Previously (part two here), we touched on figuring out what is and isn’t a ‘commercial electronic message’ under the Spam Act along with the consents required to send such a message. Throw in the correct identification and a functional unsubscribe, and you’re good to go.
The message must contain information that accurately identifies the person or organisation that authorised the sending of the message. This includes information about how the recipient can contact them.
If a third party sends messages on your behalf, the message must still identify you.
Each message must contain a functional unsubscribe facility which allows the recipient to opt out from receiving any future messages. An unsubscribe request must be honoured within five working days.
The unsubscribe facility can include an email address for opt out requests, a link to a website with an unsubscribe function or simply the unsubscribe function itself.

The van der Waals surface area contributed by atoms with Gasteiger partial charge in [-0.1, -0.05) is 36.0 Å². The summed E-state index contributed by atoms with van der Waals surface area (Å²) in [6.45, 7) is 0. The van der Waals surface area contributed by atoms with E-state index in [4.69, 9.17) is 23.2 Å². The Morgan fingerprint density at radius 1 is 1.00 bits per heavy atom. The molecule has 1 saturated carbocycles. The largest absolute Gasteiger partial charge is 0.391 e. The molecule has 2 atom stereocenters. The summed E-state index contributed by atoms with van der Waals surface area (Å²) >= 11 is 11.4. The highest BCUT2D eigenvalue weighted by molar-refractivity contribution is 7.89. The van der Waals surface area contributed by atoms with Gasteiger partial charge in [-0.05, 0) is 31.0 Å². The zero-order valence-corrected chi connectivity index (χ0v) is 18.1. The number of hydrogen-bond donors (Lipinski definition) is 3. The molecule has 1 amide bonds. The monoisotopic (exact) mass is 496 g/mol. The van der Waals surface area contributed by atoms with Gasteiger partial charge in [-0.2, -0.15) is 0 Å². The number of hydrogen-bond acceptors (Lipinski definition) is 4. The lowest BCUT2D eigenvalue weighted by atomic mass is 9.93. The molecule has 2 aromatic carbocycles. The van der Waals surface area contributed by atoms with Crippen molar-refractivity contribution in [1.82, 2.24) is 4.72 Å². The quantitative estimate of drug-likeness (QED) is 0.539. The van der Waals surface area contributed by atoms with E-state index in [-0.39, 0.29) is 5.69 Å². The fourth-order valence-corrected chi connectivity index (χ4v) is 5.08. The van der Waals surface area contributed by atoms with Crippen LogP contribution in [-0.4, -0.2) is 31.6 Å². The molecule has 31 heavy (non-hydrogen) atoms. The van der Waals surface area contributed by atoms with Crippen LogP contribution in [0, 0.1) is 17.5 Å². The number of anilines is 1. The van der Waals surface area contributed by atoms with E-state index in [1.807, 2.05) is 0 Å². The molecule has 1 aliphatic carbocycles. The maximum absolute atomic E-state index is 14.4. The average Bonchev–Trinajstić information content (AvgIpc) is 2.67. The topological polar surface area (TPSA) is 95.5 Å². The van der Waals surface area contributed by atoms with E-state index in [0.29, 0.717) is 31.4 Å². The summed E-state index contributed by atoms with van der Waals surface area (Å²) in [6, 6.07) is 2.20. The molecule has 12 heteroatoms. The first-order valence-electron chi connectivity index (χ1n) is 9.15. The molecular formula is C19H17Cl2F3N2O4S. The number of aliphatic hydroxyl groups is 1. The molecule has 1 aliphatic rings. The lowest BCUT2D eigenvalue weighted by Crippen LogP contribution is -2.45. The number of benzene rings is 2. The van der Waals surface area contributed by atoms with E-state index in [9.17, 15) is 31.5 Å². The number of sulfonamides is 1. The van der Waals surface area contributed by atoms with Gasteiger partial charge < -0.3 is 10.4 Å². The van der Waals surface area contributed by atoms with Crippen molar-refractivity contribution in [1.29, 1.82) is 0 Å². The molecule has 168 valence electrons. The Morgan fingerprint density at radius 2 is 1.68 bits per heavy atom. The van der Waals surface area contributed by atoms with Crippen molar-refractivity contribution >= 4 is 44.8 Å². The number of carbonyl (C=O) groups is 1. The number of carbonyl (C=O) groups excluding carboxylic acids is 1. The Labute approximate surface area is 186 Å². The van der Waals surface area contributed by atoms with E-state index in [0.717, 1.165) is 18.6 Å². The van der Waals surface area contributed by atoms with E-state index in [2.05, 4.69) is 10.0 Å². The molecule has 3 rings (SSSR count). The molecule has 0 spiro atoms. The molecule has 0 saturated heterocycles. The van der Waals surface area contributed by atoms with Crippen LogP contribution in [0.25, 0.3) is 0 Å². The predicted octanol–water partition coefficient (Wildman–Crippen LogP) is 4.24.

And now you’re compliant. Easy.
Last week, ACMA issued a very topical formal warning to retail wine merchant Get Wines Direct for breaches of the Act. After an investigation, ACMA determined that GWD, in the process of rebuilding its marketing database, had included previously unsubscribed email addresses and subsequently sent emails to them. It remains to be seen whether ACMA will need to take any further steps to ensure GWD is complaint. If only GWD had been reading our updates.
Penalties of up to $1.7 million per day can be imposed for breaches of the SPAM Act and ACMA is getting bitey.